Quietly, this past June, NetApp acquired the cool memory product I’d written about back in March of 2016, from a Storage Field Day Event here. At the time, they opened up my eyes to the possibility of adding some amazing functionality to the handling of larger databases. I had the pleasure of being an ad-hoc delegate to this Tech Field Day presentation while attending #NetAppInsight last week in Las Vegas.
The tech expanded the available onboard memory capacities on the motherboard, such that much larger chunks or even entire databases could be loaded into memory, increasing the functionality of these, allowing for far less swapping out of read/write cache into those databases, and even potentially eliminating those barriers to database performance.
Fast forward a couple years, to find that not only have they carried along on that path, but technology has allowed for even more capacities. For example Non-Volatile memory, and the inclusion of 3D XPoint memory onto that motherboard gives far more function to the often cumbersome loads of massive SAP, Sparc, JDE type databases and even Oracle workloads. My belief is that the chunking of those databases in the past, wherein discrete functions had to be broken into components, such that the database becomes fragmented to portions of compute and memory. The promise that these shards disappearing in the future adds even more promise to the functionality of the x86 world particularly as it relates to databases.
Such a smart acquisition by NetApp, though the name “Max Data” to me feels a little markety. It seems that they’ve hit the ground running with a product that had some significant maturity even before acquisition.
The conversation we had at Insight was relevant. One of the things I found out, which I’d misunderstood previously, is that the way in which Max Data handles the management of this data is via an embedded tiering architecture, with intelligence, I’d previously believed it to be managed in a caching architecture. This opens up the door for even larger workloads, with the adding in of NVMe SSD and Optane leveraged as “Near” memory bus architectures and the promise of far larger data control, still with very quick processor interaction.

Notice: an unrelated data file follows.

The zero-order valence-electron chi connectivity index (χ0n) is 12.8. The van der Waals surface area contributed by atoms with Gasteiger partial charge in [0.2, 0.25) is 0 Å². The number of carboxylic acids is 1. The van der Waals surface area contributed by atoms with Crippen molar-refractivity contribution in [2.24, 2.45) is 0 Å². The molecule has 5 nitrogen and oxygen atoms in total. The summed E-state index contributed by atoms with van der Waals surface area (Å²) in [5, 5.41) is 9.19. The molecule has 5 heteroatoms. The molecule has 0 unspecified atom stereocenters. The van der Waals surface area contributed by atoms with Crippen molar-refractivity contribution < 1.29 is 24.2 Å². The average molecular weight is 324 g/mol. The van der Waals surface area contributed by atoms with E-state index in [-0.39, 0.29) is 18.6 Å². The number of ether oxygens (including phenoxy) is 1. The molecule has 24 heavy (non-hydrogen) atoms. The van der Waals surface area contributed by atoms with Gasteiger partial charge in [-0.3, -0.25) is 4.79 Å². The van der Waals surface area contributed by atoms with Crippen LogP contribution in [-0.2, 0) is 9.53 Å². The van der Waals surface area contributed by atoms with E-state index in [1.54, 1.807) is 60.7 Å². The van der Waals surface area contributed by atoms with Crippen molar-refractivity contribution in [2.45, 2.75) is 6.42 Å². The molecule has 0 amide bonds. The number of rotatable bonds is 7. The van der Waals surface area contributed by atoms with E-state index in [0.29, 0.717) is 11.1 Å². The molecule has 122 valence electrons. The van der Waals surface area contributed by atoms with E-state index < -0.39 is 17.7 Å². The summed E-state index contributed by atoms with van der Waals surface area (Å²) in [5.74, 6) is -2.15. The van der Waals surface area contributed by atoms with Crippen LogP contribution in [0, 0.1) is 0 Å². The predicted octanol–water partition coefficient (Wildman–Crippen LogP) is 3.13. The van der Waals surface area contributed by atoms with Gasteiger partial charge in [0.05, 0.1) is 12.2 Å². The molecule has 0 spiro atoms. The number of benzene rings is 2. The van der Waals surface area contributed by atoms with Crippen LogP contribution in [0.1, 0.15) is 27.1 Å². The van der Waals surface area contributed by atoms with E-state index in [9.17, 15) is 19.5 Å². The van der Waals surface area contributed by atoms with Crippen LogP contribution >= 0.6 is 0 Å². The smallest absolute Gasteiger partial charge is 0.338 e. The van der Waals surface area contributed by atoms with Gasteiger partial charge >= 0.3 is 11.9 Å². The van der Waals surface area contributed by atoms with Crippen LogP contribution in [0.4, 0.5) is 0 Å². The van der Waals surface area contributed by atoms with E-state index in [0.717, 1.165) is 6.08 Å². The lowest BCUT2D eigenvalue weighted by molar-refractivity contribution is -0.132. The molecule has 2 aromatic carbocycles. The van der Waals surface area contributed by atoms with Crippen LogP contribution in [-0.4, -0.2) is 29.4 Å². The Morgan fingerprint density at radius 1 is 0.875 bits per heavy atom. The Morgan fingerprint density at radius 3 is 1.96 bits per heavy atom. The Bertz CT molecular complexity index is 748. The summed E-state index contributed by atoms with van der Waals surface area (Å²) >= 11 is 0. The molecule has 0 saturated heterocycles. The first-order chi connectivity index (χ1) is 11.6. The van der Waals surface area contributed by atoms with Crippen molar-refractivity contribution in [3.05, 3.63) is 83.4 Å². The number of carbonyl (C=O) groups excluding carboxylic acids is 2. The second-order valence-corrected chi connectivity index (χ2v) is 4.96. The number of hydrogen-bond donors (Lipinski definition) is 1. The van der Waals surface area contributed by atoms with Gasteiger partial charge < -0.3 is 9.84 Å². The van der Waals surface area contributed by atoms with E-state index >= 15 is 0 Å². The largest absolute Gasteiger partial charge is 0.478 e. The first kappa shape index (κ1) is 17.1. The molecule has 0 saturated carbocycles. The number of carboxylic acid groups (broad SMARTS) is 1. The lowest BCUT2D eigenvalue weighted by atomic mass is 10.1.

Please note, I’m making reference to 3D XPoint in both a memory and a disc based configurations. What this means is that the value of 3D memory layers, gives far more capacities to both the memory (RAM) and to Disc (Optane). This marks the inclusion of the promise of this expanded architecture directly as RAM on the memory bus. Thus, the improvement and development of this new method in technological advancement has allowed for the promise of these database handlings to become a reality. To me, the dovetail of the software with this cutting-edge hardware is mission critical to ensuring that these types of approaches become more vital, cost-efficient and functional.
I think that this was an incredible acquisition, and truly look forward to the product as it grows both in tech and in significance to the market.
Clearly, NetApp is no longer a “Filer” company, but far much more. Not just the acquisition of this product, but the rapid integration into the NetApp family and product stack shows corporate agility also noted by the rapid integration of SolidFire into the storage family. I look forward to more and interesting things on the horizon for NetApp